This Swedish film, winner of the Palme d’Or at the Cannes Film Festival and directed by Ruben Östlund, goes to extremes to point out the gap between upper and lower classes. It attempts to satirize contemporary art, but it only succeeds in making itself the butt of the joke.
The Square follows Christian (Claes Bang), the curator of a contemporary art museum in Stockholm, Sweden, as he tries to understand his position in society. He encounters beggars, gets pickpocketed, and generally attempts to respond appropriately. He is interviewed by a reporter (Elisabeth Moss), and parties with world-renowned artists (Dominic West). The film is beautifully shot, and the camera lingers on Christian reacting to scenes off-camera, like a stranger staring from a distance.
His museum’s newest project is “The Square,” a minimalist contemporary exhibition which questions the viewer’s morals. Inside the square, which is installed in some cobblestones in front of the museum, has an inscription which reads, “The Square is a sanctuary of trust and caring. Within it we all share equal rights and obligations.” To promote the project, Christian works with a team seeking to draw likes and views through shock value rather than the art itself.
Meanwhile, Christian attempts to find the pickpocket himself, which leads him into even greater trouble. The Square uses these situations to ask us: how far can we go with free speech without limiting our creative expression? Is it our duty to help those less fortunate? And perhaps most importantly: can we trust a stranger?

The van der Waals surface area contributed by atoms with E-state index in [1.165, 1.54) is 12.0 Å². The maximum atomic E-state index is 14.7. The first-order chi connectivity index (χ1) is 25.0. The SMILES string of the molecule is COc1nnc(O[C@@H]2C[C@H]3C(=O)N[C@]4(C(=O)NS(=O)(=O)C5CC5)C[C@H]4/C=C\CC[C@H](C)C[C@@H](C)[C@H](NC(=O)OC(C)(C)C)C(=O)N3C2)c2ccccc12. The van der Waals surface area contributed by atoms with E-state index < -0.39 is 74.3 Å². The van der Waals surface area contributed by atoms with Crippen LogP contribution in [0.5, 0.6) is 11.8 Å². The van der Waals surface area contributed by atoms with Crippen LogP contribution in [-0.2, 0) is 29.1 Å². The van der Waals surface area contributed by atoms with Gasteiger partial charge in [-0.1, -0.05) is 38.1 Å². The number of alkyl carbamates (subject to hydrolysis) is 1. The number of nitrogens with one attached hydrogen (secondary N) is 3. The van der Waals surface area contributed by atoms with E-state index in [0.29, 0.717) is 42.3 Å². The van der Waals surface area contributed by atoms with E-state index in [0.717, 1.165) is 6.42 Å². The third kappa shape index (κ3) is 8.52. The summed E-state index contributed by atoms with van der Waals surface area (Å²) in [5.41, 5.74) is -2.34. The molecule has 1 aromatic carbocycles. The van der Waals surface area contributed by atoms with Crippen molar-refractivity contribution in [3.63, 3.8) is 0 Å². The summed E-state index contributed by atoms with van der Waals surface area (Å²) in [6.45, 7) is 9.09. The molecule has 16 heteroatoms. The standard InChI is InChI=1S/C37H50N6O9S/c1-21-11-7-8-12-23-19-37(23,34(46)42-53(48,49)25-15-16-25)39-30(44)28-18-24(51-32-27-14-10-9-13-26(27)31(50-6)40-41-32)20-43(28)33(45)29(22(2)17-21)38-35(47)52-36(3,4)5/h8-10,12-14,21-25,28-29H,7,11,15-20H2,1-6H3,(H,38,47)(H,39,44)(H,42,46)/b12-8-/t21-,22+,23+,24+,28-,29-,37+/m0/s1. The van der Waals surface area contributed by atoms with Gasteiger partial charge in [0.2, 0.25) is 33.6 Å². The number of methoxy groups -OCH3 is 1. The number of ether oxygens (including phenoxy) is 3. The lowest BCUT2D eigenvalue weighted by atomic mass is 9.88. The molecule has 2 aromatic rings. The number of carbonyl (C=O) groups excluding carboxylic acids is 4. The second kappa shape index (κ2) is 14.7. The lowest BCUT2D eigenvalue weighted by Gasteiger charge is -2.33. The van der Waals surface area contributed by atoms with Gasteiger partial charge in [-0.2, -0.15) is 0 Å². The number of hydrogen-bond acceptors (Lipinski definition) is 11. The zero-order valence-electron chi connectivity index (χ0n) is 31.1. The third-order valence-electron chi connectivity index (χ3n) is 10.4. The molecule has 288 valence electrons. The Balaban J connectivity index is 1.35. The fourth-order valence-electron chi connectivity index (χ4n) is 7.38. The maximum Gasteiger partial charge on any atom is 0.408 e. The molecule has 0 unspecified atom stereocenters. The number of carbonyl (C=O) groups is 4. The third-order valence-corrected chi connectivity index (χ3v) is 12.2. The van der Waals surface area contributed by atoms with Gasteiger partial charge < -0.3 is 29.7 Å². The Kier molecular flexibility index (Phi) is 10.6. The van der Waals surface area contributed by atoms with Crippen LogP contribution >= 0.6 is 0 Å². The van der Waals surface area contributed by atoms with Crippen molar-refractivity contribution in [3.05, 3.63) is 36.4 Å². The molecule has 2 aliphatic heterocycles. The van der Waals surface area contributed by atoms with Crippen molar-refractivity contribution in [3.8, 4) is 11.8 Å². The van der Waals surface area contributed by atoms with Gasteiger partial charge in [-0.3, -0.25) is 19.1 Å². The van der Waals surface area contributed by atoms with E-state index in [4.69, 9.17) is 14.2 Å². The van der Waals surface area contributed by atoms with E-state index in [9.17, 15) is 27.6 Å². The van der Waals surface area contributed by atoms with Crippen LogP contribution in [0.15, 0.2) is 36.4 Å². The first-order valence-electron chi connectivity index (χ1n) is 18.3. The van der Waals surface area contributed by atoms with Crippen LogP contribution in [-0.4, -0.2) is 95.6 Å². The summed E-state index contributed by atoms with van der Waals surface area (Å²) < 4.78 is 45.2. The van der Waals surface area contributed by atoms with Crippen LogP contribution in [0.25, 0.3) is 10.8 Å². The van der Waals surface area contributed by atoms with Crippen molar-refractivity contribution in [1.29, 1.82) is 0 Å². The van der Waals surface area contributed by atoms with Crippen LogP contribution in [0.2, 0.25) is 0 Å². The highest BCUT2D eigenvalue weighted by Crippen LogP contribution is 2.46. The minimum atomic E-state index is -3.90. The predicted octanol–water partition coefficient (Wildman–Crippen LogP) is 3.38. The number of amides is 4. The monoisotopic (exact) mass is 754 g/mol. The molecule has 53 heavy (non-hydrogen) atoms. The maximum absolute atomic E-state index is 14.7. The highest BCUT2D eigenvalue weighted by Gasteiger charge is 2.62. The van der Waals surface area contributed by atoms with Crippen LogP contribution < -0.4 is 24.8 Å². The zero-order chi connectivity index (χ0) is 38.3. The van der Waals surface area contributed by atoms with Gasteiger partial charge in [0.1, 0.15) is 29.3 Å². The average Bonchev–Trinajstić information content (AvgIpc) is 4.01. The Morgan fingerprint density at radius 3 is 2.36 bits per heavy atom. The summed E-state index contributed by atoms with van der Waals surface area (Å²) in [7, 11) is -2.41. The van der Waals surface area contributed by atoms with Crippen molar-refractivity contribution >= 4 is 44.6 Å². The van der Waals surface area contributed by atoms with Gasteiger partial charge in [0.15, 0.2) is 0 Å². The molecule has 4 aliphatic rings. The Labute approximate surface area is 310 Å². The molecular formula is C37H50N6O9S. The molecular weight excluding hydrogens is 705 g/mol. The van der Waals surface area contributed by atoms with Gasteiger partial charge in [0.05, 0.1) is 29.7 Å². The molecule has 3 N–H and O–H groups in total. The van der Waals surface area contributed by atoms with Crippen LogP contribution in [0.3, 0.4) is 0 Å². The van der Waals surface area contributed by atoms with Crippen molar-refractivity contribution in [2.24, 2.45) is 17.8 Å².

In one instance, a beggar asks Christian for money in a 7-Eleven. He claims he has no cash, but would gladly buy her a sandwich. “Chicken ciabatta,” she responds at once. “No onions.” Another day, in a shopping mall, Christian asks another beggar to watch his things while he looks for his two daughters. None of the middle-class shoppers would help. The beggar patiently waits for Christian without taking a thing.
These situations are meant to illustrate larger points about today’s society, but they come off as cliche. The beggar is a central concept in The Square, often standing as a test of a character’s morals. After enough inspirational online videos and Coke commercials, however, the beggar concept feels like surface level philosophy or a simple ploy for empathy.
Perhaps that is why The Square has such unexpectedly shocking moments, calling to mind the lengths artists go to for their art in Iñárritu’s Birdman. But where The Square falls short is that it cannot rise above what it ridicules.
The Square in this film may be fictional, but this film is called The Square for a good reason; it is the opaque, contemporary art piece itself.
The Square is in theaters October 25th. We screened the film at the New York Film Festival.
Photo courtesy of Curzon Artificial Eye.